July 24, 2009
Sea food = ‘see’ food for elderly
U.S. researchers suggest diets high in omega-3 fatty acids may help prevent blindness linked to aging.
A report, published in the American Journal of Pathology, finds a high omega-3 fatty acid diet not only slows the progression of macular degeneration -- retinal damage that is a leading cause blindness among the elderly -- but may also contribute to protection against this disease.
Dr. Chi-Chao Chan of the National Eye Institute in Bethesda, Md., examined the direct effect of omega-3 fatty acids on a mouse model of macular degeneration and found a diet with high levels of omega-3 fatty acids resulted in slower lesion progression -- with improvement in some lesions.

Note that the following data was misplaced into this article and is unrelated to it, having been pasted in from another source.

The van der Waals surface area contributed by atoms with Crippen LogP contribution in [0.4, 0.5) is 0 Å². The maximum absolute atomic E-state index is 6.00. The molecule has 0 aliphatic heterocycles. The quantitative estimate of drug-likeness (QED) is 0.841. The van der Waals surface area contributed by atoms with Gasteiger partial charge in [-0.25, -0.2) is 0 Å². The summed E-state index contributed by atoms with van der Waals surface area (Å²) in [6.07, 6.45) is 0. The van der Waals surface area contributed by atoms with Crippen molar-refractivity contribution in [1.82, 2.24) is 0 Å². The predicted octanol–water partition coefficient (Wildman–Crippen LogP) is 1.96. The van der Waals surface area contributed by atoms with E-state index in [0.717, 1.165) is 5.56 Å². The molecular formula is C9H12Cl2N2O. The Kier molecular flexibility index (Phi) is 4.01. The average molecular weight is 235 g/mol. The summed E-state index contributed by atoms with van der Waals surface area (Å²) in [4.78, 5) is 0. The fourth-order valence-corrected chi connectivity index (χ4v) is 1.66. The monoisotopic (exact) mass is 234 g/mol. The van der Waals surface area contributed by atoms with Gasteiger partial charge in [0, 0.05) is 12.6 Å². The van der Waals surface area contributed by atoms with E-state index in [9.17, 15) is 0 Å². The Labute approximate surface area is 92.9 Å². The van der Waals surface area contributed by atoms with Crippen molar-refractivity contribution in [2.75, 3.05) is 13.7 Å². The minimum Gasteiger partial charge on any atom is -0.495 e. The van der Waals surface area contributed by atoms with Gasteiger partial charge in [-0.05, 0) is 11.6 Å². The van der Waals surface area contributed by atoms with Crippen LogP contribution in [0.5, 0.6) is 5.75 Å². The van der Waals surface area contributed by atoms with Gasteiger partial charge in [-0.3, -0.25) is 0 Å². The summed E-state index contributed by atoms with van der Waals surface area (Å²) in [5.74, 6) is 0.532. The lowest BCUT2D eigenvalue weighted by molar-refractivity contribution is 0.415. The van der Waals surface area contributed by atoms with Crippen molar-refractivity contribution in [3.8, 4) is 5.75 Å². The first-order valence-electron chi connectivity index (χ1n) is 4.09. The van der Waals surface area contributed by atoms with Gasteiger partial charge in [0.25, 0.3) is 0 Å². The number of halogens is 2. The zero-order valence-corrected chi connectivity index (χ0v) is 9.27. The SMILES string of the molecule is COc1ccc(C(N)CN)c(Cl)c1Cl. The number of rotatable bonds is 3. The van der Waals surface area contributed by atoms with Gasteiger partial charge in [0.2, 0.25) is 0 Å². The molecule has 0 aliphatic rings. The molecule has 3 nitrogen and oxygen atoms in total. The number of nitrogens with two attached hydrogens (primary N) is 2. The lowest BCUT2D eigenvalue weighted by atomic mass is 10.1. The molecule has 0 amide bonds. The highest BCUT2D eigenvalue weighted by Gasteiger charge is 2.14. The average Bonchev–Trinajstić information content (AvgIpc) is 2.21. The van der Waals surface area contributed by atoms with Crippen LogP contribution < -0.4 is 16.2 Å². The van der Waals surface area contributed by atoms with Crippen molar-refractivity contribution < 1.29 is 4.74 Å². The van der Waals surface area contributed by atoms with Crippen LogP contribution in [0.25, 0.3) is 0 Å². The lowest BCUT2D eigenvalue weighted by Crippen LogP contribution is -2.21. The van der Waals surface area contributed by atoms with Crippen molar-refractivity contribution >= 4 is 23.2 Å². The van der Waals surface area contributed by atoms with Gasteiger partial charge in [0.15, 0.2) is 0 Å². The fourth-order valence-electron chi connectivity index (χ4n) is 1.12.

Chan says the mice with slower disease progression had lower levels of inflammatory molecules and higher levels of anti-inflammatory molecules, which may explain the protective effect of omega-3 fatty acids.
Omega-3 fatty acids are found in high levels in cold water seafood -- especially oily fish such as herring, mackerel, anchovies and sardines.